Nine female prisoners brought action against state officials, alleging violation of their constitutional rights in connection with a wide-ranging search conducted at the Massachusetts Correctional Institution at Framingham, a medium security prison. The plaintiffs were represented by: the Massachusetts Civil Liberties Union; Massachusetts Correctional Legal Services; the Lawyer's Committee for Civil Rights Under Law; and private counsel.
In 1981, Framingham correction officials provided the local district attorney's office with information concerning possible drug violations, prostitution, gambling, and staff corruption at Framingham. The district attorney's office undertook an investigation, which involved interviewing informants, reviewing institutional records, and examining telephone records and newspaper articles. In December 1981, the defendants began planning an extensive search at Framingham and obtained a search warrant providing that the search would be conducted according to an operational plan. The plan provided for a search of the entire institution by a combined force of state police troopers and correction officers. The search occurred at approximately 3:00 a.m. on January 6, 1982, and included body cavity searches of inmates performed by police officers rather than medical personnel. Several officers touched the plaintiffs' body cavities during the searches, and did not change their gloves between searches of different inmates. Plaintiffs sought to impose liability on the defendants as supervisory officials responsible for the search.
Plaintiffs' claims were apparently under the first, fourth, fifth, sixth, eighth, and fourteenth amendments. The United States District Court for the District of Massachusetts (Judge Rya W. Zobel) granted summary judgment for defendants on all but the fourth amendment claim; the court denied defendants qualified immunity for damages. Defendants appealed.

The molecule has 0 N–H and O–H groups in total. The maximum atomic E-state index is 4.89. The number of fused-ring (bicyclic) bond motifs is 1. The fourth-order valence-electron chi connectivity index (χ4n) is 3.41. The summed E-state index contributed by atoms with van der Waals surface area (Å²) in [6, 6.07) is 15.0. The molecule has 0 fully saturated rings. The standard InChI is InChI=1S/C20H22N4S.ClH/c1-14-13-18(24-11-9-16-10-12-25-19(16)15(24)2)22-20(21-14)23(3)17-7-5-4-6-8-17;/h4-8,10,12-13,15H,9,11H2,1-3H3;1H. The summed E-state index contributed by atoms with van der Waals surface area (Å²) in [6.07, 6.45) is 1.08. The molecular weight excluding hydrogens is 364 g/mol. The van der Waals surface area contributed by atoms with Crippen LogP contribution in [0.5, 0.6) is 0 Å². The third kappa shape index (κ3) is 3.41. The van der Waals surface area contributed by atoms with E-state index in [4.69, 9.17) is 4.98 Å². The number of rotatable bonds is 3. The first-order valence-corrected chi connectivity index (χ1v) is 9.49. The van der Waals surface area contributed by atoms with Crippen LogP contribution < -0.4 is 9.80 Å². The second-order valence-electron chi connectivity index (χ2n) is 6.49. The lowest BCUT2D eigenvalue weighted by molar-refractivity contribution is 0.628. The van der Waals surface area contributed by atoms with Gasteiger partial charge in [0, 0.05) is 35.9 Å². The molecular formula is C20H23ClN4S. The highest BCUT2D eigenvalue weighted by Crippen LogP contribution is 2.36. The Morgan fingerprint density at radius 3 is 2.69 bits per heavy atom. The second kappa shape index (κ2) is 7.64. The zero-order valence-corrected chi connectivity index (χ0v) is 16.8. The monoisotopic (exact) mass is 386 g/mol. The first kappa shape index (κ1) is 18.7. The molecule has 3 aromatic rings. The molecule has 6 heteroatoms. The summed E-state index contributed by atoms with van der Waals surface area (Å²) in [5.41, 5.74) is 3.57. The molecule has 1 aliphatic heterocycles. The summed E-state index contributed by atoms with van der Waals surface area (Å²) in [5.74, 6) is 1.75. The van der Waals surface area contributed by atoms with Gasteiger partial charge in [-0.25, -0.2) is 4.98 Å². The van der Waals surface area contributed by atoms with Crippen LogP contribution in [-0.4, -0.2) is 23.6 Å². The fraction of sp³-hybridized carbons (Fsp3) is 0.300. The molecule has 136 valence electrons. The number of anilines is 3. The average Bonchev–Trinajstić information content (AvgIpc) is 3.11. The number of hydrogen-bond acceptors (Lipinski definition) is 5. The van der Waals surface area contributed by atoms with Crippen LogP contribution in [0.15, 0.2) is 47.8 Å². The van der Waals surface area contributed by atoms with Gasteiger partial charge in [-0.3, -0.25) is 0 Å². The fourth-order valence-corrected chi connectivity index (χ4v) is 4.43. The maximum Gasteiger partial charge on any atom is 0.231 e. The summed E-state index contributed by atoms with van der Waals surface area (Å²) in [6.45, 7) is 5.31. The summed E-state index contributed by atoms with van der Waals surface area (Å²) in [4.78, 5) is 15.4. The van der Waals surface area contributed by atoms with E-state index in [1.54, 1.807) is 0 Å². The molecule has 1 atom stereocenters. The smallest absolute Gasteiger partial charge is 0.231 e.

In a published opinion dated November 3, 1986, on an interlocutory appeal, the United States Court of Appeals, First Circuit affirmed the district court decision. In a decision by Judge Cambell, the court held that female prisoners had a clearly established Fourth Amendment right to be free from body-cavity searches in conjunction with a general security search of a prison, and thus, officials were not entitled to qualified immunity on claims involving body-cavity searches. Judge Coffin dissented. Bonitz v. Fair, 804 F.2d 164 (1st Cir. 1986).
On July 31, 1987, the United States District Court for the District of Massachusetts (Judge Zobel) issued a Memorandum of Decision and Order limiting the issues for trial to the reasonableness or unreasonableness of the execution of the search, thereby excluding the issue of the validity of the warrant authorizing the search. Bonitz v. Fair, 1987 WL 15880 (D. Mass., July 31, 1987). Judge Zobel also denied Defendants' Motion for Summary Judgment as to plaintiffs' Fourth Amendment claim, determining that there were issues of fact remaining as to whether the defendants' plan and preparation for the search necessarily led to the execution of the search in an unreasonable manner. Additionally, Judge Zobel denied the defendants' motion for summary judgment as to the claim for qualified immunity since their actions did not violate clearly established law, finding that there were issues of fact yet to be decided, and denied defendants' motion for summary judgment as to plaintiffs' state law claims.
There is no docket available for this case, and there are no available documents other than the Court of Appeals decision and the July 31, 1987 Memorandum and Order discussed above. Thus, there is no indication of whether or how the case was resolved.Theresa Spaulding - 07/16/2005